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The Late Great Phil Seamen

Michael Baird By

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Phillip William Seamen was born in Burton-on-Trent, Staffordshire, on August 28th 1926 and died on Friday 13th October 1972—he fell asleep in a chair in his abode on Old Paradise Street in Lambeth, south London, and didn't wake up any more. The police were called in quite quickly and their pathologist began by taking a sample of Phil's blood, which is usual procedure. Back in the lab he could not believe his eyes—the level of barbiturates was so high that medically speaking Phil should not have been alive at all prior to his death! This was no overdose, but a build-up over the years. The guy had some kind of superhuman stamina and it's true, there is the odd exceptional junkie who somehow can handle amounts that kill everybody else - and god knows he was one of them. But it finally all caught up with him, aged 46. His ashes were spread in Golders Green Crematorium remembrance garden, northwest London. Phil Seamen is arguably the greatest jazz drummer Europe has ever produced. But let's not confine his talent to 'jazz' or Europe—he was a great drummer, period.

Seamen took to drugs like a duck to water. The French have an accurate word for that—toxicomane—meaning having a talent for addiction. He was a born raver. He consumed the drugs and they then consumed him; that's how it goes with junk. All washed down with copious amounts of alcohol. It's a wonder he lasted so long. But Seamen had a sharp wit and great sense of humour, which he also unsparingly applied to himself, and which must have helped him cope, along with his love for music and unfailing desire to play. As a young man he was physically big, with a chest and everything, but by the late 50s he was just a head, hands and feet, hooked on heroin. Still, he was such a good drummer and sight-reader, he was continually in demand, also being the king of the recording sessions—everyone wanted him. But getting into the 1960s, he became more and more unreliable and lost most of the recording work (he complained about magnets under his bed, which prevented him from getting up!). Whereas he had been a jazz star and acclaimed drummer throughout the 50s, as the 60s progressed his heroin addiction caused him big problems and there were periods when he had sunk pretty low. On top of that, jazz in England was ousted by the rise of pop, soul, rock music and the general onslaught of Aquarius. These were some hard and disillusioning years for the jazz scene, work became marginalised to certain pubs—plus the one and only Ronnie Scott Club—none of which paid 'particularly well.'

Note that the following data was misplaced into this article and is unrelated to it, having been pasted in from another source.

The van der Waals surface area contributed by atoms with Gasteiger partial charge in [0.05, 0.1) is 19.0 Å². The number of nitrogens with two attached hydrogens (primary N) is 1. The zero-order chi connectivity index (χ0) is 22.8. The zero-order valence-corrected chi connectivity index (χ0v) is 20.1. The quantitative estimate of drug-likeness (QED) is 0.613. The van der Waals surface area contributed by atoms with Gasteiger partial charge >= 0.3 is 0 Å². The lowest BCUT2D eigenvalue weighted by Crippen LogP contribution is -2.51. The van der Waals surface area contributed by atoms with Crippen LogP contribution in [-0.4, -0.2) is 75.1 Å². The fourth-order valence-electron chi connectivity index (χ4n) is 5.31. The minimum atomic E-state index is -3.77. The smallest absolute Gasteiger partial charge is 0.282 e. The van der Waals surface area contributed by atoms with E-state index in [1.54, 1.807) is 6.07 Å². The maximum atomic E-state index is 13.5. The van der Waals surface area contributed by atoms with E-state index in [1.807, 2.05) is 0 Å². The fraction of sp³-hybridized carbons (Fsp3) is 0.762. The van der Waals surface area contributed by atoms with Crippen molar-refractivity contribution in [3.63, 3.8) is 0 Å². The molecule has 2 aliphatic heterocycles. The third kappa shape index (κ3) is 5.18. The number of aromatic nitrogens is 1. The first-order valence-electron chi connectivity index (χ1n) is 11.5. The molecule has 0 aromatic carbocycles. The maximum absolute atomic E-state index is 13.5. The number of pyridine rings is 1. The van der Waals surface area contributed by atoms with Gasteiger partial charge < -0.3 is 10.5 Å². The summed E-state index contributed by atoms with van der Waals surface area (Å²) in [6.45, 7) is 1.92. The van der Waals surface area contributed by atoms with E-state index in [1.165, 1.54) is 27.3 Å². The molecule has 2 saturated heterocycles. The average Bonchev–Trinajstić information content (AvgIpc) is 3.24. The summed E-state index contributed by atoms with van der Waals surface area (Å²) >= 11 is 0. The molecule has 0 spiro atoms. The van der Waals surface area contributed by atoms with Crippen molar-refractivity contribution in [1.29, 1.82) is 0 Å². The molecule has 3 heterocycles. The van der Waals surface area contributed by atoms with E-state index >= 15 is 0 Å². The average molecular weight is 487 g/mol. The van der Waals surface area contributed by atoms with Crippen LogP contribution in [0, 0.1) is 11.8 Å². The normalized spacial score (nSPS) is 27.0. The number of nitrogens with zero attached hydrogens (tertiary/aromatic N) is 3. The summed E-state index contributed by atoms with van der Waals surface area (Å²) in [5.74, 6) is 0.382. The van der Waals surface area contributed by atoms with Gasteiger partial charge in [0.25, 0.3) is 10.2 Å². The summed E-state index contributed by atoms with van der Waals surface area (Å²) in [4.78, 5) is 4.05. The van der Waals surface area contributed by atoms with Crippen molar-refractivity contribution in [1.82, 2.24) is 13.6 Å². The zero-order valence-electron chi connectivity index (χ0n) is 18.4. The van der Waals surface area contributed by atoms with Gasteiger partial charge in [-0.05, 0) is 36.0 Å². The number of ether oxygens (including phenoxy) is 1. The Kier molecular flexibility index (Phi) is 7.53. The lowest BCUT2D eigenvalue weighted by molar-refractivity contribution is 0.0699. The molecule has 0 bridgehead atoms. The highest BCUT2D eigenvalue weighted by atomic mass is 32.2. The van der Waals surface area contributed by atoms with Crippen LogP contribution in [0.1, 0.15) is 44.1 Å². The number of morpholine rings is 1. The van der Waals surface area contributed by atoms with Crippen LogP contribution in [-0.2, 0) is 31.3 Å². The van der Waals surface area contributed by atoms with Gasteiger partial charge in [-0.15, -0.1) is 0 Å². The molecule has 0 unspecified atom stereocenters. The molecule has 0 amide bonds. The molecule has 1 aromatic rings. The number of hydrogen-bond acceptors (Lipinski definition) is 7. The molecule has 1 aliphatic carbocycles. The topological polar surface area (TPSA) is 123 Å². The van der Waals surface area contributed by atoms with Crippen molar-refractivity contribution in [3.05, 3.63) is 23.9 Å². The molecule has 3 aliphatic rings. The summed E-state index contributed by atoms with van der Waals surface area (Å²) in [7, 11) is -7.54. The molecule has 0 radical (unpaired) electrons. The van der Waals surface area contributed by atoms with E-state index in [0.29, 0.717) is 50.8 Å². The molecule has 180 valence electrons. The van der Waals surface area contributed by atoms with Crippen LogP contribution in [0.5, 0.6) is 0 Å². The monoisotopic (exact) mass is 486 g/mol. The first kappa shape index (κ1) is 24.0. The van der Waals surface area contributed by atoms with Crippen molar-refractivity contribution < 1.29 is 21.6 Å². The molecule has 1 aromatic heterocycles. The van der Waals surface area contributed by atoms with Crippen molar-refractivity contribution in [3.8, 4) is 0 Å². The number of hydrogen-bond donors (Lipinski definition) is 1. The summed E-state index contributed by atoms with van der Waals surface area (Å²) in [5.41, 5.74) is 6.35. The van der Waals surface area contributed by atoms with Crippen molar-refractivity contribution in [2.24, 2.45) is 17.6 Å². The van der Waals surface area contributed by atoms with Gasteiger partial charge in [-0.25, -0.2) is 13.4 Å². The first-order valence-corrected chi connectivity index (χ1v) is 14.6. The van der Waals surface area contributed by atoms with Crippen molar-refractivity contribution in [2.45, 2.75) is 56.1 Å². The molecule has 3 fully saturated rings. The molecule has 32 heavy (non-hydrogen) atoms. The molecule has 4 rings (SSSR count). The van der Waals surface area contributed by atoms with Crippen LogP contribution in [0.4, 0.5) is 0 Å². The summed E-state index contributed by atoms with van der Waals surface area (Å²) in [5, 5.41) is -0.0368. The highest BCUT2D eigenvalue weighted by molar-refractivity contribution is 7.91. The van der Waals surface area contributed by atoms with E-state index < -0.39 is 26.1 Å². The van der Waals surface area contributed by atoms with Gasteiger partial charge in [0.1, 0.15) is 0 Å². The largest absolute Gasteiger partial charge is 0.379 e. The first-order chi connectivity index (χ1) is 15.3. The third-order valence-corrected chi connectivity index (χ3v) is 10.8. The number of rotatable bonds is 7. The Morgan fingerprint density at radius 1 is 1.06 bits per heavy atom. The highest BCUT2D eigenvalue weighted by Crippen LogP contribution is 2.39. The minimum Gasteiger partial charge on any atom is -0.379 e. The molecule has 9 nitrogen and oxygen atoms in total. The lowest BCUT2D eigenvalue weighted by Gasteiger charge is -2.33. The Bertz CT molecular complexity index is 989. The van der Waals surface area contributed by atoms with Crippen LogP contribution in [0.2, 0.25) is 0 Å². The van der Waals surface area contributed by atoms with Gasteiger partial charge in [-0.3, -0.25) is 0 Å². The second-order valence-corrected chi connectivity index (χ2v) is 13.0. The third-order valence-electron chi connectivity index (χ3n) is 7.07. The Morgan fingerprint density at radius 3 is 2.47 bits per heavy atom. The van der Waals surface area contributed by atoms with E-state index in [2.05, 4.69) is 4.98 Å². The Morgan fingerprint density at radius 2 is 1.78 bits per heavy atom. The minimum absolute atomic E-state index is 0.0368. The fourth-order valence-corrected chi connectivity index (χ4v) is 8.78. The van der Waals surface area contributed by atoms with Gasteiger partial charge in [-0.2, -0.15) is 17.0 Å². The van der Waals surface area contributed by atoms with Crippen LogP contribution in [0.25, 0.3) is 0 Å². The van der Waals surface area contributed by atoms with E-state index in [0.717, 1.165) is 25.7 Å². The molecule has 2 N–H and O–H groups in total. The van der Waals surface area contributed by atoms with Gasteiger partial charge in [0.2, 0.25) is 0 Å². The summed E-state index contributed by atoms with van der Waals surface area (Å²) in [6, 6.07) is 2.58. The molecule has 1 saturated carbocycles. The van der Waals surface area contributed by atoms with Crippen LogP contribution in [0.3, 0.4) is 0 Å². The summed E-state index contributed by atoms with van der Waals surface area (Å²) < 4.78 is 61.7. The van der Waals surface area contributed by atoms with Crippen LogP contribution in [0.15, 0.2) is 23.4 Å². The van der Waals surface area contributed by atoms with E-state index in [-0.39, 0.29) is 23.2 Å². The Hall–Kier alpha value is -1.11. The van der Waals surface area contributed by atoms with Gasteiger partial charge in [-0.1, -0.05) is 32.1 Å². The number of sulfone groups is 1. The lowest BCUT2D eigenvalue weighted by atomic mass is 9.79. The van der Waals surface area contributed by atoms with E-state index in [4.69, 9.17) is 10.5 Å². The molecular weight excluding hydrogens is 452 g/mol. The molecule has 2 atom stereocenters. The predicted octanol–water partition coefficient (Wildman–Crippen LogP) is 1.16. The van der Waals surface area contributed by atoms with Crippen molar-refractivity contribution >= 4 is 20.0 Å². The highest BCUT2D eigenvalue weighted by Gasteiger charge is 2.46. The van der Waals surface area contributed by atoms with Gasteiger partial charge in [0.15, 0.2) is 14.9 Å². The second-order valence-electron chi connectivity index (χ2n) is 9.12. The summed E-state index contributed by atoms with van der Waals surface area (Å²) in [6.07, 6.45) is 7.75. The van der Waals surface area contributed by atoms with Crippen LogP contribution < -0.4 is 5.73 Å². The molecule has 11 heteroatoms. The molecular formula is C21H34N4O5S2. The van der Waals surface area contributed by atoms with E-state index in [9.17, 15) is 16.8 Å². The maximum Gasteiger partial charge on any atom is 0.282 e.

Seamen started playing drums at the age of six. Grew up in the jazz and dance big band era. Turned professional at the age of 18 by joining Nat Gonella and his Georgians in 1944. About this move and how he came to be such a good reader, Seamen explained: "Nat was a marvel. He was a father to me—he looked after me, you know. Ten days before I joined the business, I went out and bought a drum tutor to learn how to read. Nat used to make me stay behind after the band rehearsals to practice my parts. If I made a mistake I got a clip round the earhole—sharp and swift, because Nat wouldn't stand for it. We used to get Tommy Dorsey arrangements, which had the Buddy Rich drum solos written out. And believe you me, if you've ever seen a Buddy Rich drum solo, it looks like flyshit—and that's not very nice at all!" Seamen also mentioned that he had Britian's first bebop combo together with members of the Gonella band (alto saxophonist Johnny Rogers, tenor saxophonist Kenny Graham and bassist Lennie Bush amongst others), and that Nat did not consider it music. Joined the powerhouse Tommy Sampson Orchestra in 1948, and by 1949 bop had become a real factor: Seamen and tenor saxophonist Danny Moss formed a bebop quintet from within the ranks which was even featured on a radio broadcast by the orchestra in September of '49. He then went on to play in the Joe Loss Orchestra for about 14 months, the most popular dance band of the time. Then the top job with Jack Parnell from 1951 until midway '54, from 12 to 17-piece band. Seamen was much sought after during the 50s, he set the standard—also playing in Kenny Graham's Afro-Cubists projects from 1952-58, from 1954 onwards with the Joe Harriott Quartet, the Ronnie Scott Orchestra and Sextet, and an ever extending list including Dizzy Reece, Victor Feldman, Jimmy Deuchar, Kenny Baker, Don Rendell, Stan Tracey, Tubby Hayes, Laurie Johnson, as well as blues stars Big Bill Broonzy and Josh White, countless sessions.


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